Thursday, August 26, 2010

From Steve Sailer
  • Because most of them are unteachable. He tells a truth everybody else’s too nice to say. It’s not racist if you don’t politicise it. That is, don’t waste tax money on a shiny new school most of them won’t appreciate (except to tag it creatively soon after it’s built) but don’t block individual liberty either with apartheid (Bantu education, not giving the talented exceptions a shot at higher education because of race). So who ought to give the talented few a shot? Hard, largely thankless apostolate, trad religious orders? I’m nasty enough to want to see a white kid, expected to polish his transcript or résumé with such ‘social action’ (Teach for America! ... just what they want, some white kid coming in and telling them what to do... it’s a bad school but it’s their school), tell his teachers Sailer’s answer just to watch them react. (Of course somebody that vulnerable probably isn’t in a position to be kicked out of polite society so kids just play along; it’s the system.)
  • The up side of WASP competitiveness including SWPLs.
  • Leeches? Unlike him (he skates into determinism... eugenics?) I’m an open-borders libertarian: work hard and play by our rules (easy really: don’t harm others; beyond that, knock yourselves out) and all are welcome (I don’t care what race you are, what religion you practise or if Sailer hates your wedding customs). But he has a point here. A country lets in somebody super-talented, rightly asking ‘What can you do for us?’ then out of charity invites his whole immediate extended family, including people who never contributed to the system to live out their day off it, who in turn invite their untalented cousins who likewise are a burden not a help to their hosts.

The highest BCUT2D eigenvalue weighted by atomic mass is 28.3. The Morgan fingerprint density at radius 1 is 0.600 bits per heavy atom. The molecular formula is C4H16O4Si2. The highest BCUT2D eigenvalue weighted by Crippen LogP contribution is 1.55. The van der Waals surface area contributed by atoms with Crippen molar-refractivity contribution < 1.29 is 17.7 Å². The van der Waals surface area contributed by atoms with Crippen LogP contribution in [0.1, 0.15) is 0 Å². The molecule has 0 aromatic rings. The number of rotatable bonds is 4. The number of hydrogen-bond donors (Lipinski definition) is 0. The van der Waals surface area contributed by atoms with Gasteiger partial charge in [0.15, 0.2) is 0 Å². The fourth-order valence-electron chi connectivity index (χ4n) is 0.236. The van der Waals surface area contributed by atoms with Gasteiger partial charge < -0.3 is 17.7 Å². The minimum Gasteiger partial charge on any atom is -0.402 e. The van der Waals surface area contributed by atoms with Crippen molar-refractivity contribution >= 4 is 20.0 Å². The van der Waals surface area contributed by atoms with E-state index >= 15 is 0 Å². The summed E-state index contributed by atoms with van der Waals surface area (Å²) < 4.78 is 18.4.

• The well-meaning government forcing banks to give mortgages to people who can’t afford them was stupid and helped cause this depression.
  • The news as self-parody: Surprisingly, though, the focus of modern fact checks is rarely what we 20th-century fact-checkers would have underlined as checkable facts. Instead, Web fact-checkers generally try to show how articles presented in earnest are actually self-parody. These acts of reclassifying journalism as parody or fiction — and setting off excerpts so they play as parody — resembles literary criticism more than it does traditional fact-checking.

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